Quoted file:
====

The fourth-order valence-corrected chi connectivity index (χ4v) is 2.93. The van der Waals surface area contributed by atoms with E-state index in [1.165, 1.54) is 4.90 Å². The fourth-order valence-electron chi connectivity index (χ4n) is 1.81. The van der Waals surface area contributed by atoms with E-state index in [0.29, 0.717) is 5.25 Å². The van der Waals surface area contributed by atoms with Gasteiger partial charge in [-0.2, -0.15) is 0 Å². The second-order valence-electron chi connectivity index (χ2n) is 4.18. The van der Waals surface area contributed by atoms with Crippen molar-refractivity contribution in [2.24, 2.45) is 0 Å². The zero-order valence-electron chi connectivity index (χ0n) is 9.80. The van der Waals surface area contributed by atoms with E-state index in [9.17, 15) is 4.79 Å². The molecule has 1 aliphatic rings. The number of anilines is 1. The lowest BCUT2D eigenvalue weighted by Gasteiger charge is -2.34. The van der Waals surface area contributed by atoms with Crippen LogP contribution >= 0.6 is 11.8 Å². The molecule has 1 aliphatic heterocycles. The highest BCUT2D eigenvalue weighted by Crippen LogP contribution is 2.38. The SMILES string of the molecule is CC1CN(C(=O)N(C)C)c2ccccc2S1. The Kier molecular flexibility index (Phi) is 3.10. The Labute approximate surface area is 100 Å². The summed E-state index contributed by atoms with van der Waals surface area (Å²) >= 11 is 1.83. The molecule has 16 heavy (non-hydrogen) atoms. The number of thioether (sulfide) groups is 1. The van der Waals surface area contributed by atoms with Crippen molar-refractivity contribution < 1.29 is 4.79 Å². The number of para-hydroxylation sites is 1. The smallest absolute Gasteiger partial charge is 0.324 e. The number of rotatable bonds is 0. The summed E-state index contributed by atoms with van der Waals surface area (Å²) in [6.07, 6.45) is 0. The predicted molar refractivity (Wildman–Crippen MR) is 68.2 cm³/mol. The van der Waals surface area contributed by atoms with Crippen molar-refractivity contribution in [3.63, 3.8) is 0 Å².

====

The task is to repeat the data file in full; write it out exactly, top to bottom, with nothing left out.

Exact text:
The fourth-order valence-corrected chi connectivity index (χ4v) is 2.93. The van der Waals surface area contributed by atoms with E-state index in [1.165, 1.54) is 4.90 Å². The fourth-order valence-electron chi connectivity index (χ4n) is 1.81. The van der Waals surface area contributed by atoms with E-state index in [0.29, 0.717) is 5.25 Å². The van der Waals surface area contributed by atoms with Gasteiger partial charge in [-0.2, -0.15) is 0 Å². The second-order valence-electron chi connectivity index (χ2n) is 4.18. The van der Waals surface area contributed by atoms with Crippen molar-refractivity contribution in [2.24, 2.45) is 0 Å². The zero-order valence-electron chi connectivity index (χ0n) is 9.80. The van der Waals surface area contributed by atoms with E-state index in [9.17, 15) is 4.79 Å². The molecule has 1 aliphatic rings. The number of anilines is 1. The lowest BCUT2D eigenvalue weighted by Gasteiger charge is -2.34. The van der Waals surface area contributed by atoms with Crippen LogP contribution >= 0.6 is 11.8 Å². The molecule has 1 aliphatic heterocycles. The highest BCUT2D eigenvalue weighted by Crippen LogP contribution is 2.38. The SMILES string of the molecule is CC1CN(C(=O)N(C)C)c2ccccc2S1. The Kier molecular flexibility index (Phi) is 3.10. The Labute approximate surface area is 100 Å². The summed E-state index contributed by atoms with van der Waals surface area (Å²) >= 11 is 1.83. The molecule has 16 heavy (non-hydrogen) atoms. The number of thioether (sulfide) groups is 1. The van der Waals surface area contributed by atoms with Crippen molar-refractivity contribution < 1.29 is 4.79 Å². The number of para-hydroxylation sites is 1. The smallest absolute Gasteiger partial charge is 0.324 e. The number of rotatable bonds is 0. The summed E-state index contributed by atoms with van der Waals surface area (Å²) in [6.07, 6.45) is 0. The predicted molar refractivity (Wildman–Crippen MR) is 68.2 cm³/mol. The van der Waals surface area contributed by atoms with Crippen molar-refractivity contribution in [3.63, 3.8) is 0 Å².